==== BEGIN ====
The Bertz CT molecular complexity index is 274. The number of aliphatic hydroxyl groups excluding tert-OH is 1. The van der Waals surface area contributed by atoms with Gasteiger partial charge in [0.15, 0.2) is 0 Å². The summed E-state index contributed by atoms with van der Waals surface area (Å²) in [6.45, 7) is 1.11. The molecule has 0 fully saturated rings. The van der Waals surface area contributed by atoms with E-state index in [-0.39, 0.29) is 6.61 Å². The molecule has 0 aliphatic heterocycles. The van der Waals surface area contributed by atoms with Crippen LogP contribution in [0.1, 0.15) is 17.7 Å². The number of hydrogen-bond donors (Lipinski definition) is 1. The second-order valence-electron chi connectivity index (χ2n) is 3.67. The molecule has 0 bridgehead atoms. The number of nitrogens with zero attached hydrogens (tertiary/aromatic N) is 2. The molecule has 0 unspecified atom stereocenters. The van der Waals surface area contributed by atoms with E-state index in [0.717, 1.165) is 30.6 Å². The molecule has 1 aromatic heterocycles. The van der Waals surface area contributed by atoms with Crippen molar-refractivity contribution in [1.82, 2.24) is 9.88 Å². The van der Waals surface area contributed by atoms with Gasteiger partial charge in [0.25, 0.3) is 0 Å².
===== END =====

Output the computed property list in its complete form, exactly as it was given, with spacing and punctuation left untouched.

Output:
The Bertz CT molecular complexity index is 274. The number of aliphatic hydroxyl groups excluding tert-OH is 1. The van der Waals surface area contributed by atoms with Gasteiger partial charge in [0.15, 0.2) is 0 Å². The summed E-state index contributed by atoms with van der Waals surface area (Å²) in [6.45, 7) is 1.11. The molecule has 0 fully saturated rings. The van der Waals surface area contributed by atoms with E-state index in [-0.39, 0.29) is 6.61 Å². The molecule has 0 aliphatic heterocycles. The van der Waals surface area contributed by atoms with Crippen LogP contribution in [0.1, 0.15) is 17.7 Å². The number of hydrogen-bond donors (Lipinski definition) is 1. The second-order valence-electron chi connectivity index (χ2n) is 3.67. The molecule has 0 bridgehead atoms. The number of nitrogens with zero attached hydrogens (tertiary/aromatic N) is 2. The molecule has 0 unspecified atom stereocenters. The van der Waals surface area contributed by atoms with E-state index in [0.717, 1.165) is 30.6 Å². The molecule has 1 aromatic heterocycles. The van der Waals surface area contributed by atoms with Crippen molar-refractivity contribution in [1.82, 2.24) is 9.88 Å². The van der Waals surface area contributed by atoms with Gasteiger partial charge in [0.25, 0.3) is 0 Å².